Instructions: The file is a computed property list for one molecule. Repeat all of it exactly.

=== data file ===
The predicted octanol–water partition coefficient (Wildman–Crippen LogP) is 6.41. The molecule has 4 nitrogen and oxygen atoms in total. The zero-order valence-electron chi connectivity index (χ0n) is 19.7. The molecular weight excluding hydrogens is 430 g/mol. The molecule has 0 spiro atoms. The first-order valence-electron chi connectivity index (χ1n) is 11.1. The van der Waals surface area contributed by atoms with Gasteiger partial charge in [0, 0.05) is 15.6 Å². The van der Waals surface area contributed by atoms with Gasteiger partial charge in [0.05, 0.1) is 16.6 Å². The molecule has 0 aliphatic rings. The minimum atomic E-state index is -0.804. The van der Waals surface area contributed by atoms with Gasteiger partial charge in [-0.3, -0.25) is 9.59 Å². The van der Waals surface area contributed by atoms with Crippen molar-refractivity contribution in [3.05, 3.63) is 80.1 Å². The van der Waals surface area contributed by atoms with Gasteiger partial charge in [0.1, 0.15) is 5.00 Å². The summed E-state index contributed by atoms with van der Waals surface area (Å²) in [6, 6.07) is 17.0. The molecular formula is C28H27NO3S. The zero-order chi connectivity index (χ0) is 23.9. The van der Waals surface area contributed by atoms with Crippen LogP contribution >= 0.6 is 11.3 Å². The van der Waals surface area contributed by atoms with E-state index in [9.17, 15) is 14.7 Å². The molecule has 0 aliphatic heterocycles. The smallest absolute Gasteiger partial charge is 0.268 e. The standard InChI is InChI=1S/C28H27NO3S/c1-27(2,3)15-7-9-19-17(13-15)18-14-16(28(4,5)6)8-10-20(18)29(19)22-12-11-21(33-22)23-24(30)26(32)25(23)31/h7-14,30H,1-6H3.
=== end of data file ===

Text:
The predicted octanol–water partition coefficient (Wildman–Crippen LogP) is 6.41. The molecule has 4 nitrogen and oxygen atoms in total. The zero-order valence-electron chi connectivity index (χ0n) is 19.7. The molecular weight excluding hydrogens is 430 g/mol. The molecule has 0 spiro atoms. The first-order valence-electron chi connectivity index (χ1n) is 11.1. The van der Waals surface area contributed by atoms with Gasteiger partial charge in [0, 0.05) is 15.6 Å². The van der Waals surface area contributed by atoms with Gasteiger partial charge in [0.05, 0.1) is 16.6 Å². The molecule has 0 aliphatic rings. The minimum atomic E-state index is -0.804. The van der Waals surface area contributed by atoms with Gasteiger partial charge in [-0.3, -0.25) is 9.59 Å². The van der Waals surface area contributed by atoms with Crippen molar-refractivity contribution in [3.05, 3.63) is 80.1 Å². The van der Waals surface area contributed by atoms with Gasteiger partial charge in [0.1, 0.15) is 5.00 Å². The summed E-state index contributed by atoms with van der Waals surface area (Å²) in [6, 6.07) is 17.0. The molecular formula is C28H27NO3S. The zero-order chi connectivity index (χ0) is 23.9. The van der Waals surface area contributed by atoms with Crippen LogP contribution >= 0.6 is 11.3 Å². The van der Waals surface area contributed by atoms with E-state index in [9.17, 15) is 14.7 Å². The molecule has 0 aliphatic heterocycles. The smallest absolute Gasteiger partial charge is 0.268 e. The standard InChI is InChI=1S/C28H27NO3S/c1-27(2,3)15-7-9-19-17(13-15)18-14-16(28(4,5)6)8-10-20(18)29(19)22-12-11-21(33-22)23-24(30)26(32)25(23)31/h7-14,30H,1-6H3.